By Karthik Shankar:
A discussion with a classmate this morning yielded some interesting insights. She wasn’t happy that Section 66A of the IT Act had been struck down by the Supreme Court. “Now more people are likely to misuse freedom of speech” she said. It doesn’t matter whether it’s the government or ordinary citizens, I’ve heard this line of argumentation being invoked repeatedly – misuse of freedom of speech.
So, what exactly is misuse? Is it when opinions are espoused that contradicts someone’s world view? If that’s the case, pretty much any opinion we express in this country would fall under that ambit. What we need to understand is that if we stand for free speech, we must accept every aspect of it. I think the sectarian comments that Sakshi Maharaj or the sexist comments that Sharad Yadav recently made in the parliament are grossly offensive, but I still support their right to free speech. I also support the right of the media to call them out on their bullshit. A lot of people don’t realise that simply because one is criticised in the media for their poor choice of words, doesn’t take away their right to free speech.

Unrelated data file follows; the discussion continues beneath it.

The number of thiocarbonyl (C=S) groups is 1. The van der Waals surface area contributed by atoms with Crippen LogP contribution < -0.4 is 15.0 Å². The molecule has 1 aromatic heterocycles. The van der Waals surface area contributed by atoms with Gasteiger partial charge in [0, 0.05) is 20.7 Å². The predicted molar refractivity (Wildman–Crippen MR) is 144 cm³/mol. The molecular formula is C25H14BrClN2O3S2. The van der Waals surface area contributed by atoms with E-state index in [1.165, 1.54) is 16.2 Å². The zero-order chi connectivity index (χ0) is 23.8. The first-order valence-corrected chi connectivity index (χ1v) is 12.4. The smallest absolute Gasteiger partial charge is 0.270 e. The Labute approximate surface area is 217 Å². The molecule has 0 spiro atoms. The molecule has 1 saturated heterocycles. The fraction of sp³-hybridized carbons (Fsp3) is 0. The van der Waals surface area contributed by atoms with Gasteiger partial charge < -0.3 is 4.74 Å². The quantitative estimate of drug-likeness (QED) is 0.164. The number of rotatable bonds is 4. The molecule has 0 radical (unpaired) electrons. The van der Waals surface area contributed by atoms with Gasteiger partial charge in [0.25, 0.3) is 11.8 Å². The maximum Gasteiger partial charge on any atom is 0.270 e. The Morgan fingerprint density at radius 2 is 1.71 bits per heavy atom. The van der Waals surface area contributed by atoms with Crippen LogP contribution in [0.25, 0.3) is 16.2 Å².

The revoking of Section 66A will only mean good things. Some legal experts have expressed concerns that now there’s no law tackling identity theft or online spamming. The solution to that is drafting a new law. It’s not in relying on a poorly worded law that aimed to criminalise ideas that were contrary to the establishment. For once let’s rejoice that in a country where half the views expressed can be criminalised under hate speech, sedition, intention to provoke breach of peace, act intended to insult the modesty of women and many others, there’s one less law, curtailing our right to voice out our opinions on social media.